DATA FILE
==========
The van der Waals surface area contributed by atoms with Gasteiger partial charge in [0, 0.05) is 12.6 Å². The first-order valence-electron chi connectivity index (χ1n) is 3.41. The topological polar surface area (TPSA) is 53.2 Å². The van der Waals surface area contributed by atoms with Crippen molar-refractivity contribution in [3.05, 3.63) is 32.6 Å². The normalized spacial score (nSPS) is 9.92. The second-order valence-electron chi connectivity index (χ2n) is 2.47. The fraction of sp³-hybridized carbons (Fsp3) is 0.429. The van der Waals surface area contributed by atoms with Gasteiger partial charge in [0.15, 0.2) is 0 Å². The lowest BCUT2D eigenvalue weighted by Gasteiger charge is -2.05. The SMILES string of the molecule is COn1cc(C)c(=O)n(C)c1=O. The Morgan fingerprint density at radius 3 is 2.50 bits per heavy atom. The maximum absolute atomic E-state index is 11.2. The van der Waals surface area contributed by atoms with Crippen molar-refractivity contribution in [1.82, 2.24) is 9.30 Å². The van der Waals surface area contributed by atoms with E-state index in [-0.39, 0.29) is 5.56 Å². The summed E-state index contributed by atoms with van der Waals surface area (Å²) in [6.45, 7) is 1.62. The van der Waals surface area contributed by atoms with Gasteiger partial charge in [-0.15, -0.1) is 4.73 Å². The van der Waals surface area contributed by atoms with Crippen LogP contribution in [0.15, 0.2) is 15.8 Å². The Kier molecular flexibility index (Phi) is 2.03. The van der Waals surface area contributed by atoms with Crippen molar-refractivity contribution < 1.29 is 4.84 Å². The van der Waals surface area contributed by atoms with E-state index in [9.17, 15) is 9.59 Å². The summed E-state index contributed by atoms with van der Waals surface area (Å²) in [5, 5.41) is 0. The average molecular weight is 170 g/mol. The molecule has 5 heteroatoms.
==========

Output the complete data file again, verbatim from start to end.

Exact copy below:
The van der Waals surface area contributed by atoms with Gasteiger partial charge in [0, 0.05) is 12.6 Å². The first-order valence-electron chi connectivity index (χ1n) is 3.41. The topological polar surface area (TPSA) is 53.2 Å². The van der Waals surface area contributed by atoms with Crippen molar-refractivity contribution in [3.05, 3.63) is 32.6 Å². The normalized spacial score (nSPS) is 9.92. The second-order valence-electron chi connectivity index (χ2n) is 2.47. The fraction of sp³-hybridized carbons (Fsp3) is 0.429. The van der Waals surface area contributed by atoms with Gasteiger partial charge in [0.15, 0.2) is 0 Å². The lowest BCUT2D eigenvalue weighted by Gasteiger charge is -2.05. The SMILES string of the molecule is COn1cc(C)c(=O)n(C)c1=O. The Morgan fingerprint density at radius 3 is 2.50 bits per heavy atom. The maximum absolute atomic E-state index is 11.2. The van der Waals surface area contributed by atoms with Crippen molar-refractivity contribution in [1.82, 2.24) is 9.30 Å². The van der Waals surface area contributed by atoms with E-state index in [-0.39, 0.29) is 5.56 Å². The summed E-state index contributed by atoms with van der Waals surface area (Å²) in [6.45, 7) is 1.62. The van der Waals surface area contributed by atoms with Gasteiger partial charge in [-0.15, -0.1) is 4.73 Å². The van der Waals surface area contributed by atoms with Crippen LogP contribution in [0.15, 0.2) is 15.8 Å². The Kier molecular flexibility index (Phi) is 2.03. The van der Waals surface area contributed by atoms with Crippen molar-refractivity contribution < 1.29 is 4.84 Å². The van der Waals surface area contributed by atoms with E-state index in [9.17, 15) is 9.59 Å². The summed E-state index contributed by atoms with van der Waals surface area (Å²) in [5, 5.41) is 0. The average molecular weight is 170 g/mol. The molecule has 5 heteroatoms.